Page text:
The NCAA's "cram-down" on Penn. St.

Mar 29, 2012; New Orleans, LA, USA; NCAA president Mark Emmert speaks at a press conference in preparation for the 2012 Final Four of the division I men's basketball tournament at the Mercedes-Benz Superdome. Mandatory Credit: Tyler Kaufman-US PRESSWIRE

One PSU Trustee said, "It's like walking around with a dagger in you..."

Another said "Mark Emmert showed himself to be a sanctimonious hypocrite..."

These are expected reactions of the Penn St. faithful in reaction to the NCAA's sanctions against Penn. St.

Many will agree that PSU needed to be held accountable for something in all of this. Many PSU fans will disagree, but when the university president, whose hand wrote portions of the NCAA's rule book and who acted sanctimonious in his own right with his fellow university presidents in proclaiming about doing it the Penn St. way hid critical information, it is hard not to see that the NCAA wanted its pound of flesh.

Emmert and his cronies did EXACTLY what I expected them to do...they killed an ant with a hammer.

They were not going to be denied in expanding their power base and the Sandusky mess gave them the perfect opportunity. Armed with the Freeh Report and increasing public outrage many on the NCAA board looked to blow PSU football off the map...

That same morning, NCAA President Mark A. Emmert called Penn State President Rodney A. Erickson and told him the majority of the NCAA's Division I board of directors -- 18 university presidents -- had coalesced around a decision: Shut down Penn State's football program for four years.

This moment didn't feel like the beginning of a negotiation to Marsh. "In federal bankruptcy court," he says, "there is a concept of a cram-down -- a judge tells creditors, 'Here's the deal, this is all you are going to get, a few pennies on the dollar, and you should be happy with that.' You know, take it or leave it, because you don't really have any choice.

"Well, this was the NCAA equivalent of a cram-down."

That is pretty stunning to me.

USC fans know all too well that the notion of due-process is in name only. The NCAA can and does move the goalposts as they see fit....but this is a big reach.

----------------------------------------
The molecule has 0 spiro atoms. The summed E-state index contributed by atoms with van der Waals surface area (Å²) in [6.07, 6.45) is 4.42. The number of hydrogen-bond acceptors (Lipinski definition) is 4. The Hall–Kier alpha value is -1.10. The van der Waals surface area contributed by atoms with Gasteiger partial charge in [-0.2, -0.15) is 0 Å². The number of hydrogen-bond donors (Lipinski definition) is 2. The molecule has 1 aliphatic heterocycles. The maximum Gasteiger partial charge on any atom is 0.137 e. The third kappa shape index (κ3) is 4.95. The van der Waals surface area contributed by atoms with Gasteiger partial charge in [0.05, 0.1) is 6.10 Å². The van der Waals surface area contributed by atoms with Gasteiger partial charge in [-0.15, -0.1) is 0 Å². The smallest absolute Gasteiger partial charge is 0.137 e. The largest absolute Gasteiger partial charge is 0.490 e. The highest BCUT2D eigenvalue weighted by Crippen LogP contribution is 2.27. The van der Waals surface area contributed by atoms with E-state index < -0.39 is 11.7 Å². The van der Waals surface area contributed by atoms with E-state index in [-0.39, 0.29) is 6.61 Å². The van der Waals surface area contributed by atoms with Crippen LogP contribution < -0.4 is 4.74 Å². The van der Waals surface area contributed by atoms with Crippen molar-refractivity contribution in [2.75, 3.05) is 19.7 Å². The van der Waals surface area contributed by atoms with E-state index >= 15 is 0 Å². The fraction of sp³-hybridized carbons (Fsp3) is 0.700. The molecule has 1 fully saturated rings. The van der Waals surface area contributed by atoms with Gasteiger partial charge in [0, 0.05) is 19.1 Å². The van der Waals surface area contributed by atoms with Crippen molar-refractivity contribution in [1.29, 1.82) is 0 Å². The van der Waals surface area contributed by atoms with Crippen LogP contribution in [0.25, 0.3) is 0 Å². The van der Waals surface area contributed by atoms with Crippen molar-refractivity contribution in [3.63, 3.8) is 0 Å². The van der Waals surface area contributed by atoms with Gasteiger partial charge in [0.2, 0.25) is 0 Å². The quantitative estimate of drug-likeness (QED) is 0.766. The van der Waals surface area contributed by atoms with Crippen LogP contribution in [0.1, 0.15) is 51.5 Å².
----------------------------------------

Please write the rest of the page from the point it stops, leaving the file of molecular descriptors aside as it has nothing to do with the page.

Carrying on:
I won't even try to figure out specifically what PSU/Paterno et al are all guilty of. I am more concerned at Emmert's power grab.

Now that the NCAA has gone down this road what is the next "case" they rule against?

I hate morality police. The NCAA is scary at best in enforcing its own rules on amateurism, does anyone have faith when they step out of that comfortable realm.

The other thing that stands out to me is the intentional lack of communication with the whole PSU BoT.

It makes me wonder if the NCAA used the same tactics against USC...especially when many were screaming to sue the NCAA. Because USC is a private institution that communication/information is private. I am pretty sure that PSU can't use that in general...and even if they could there was no way this was going to be kept secret, not with the explosiveness of this whole situation.

I would even say that the NCAA would have demanded public statements if no other reason than to further humiliate PSU.

Do the presidents of the NCAA member institutions really want to stay on this path? At what point do they say STOP!?

Reading the ESPN article shows just how bad the NCAA wanted to be a player in this.

That's a bad sign...

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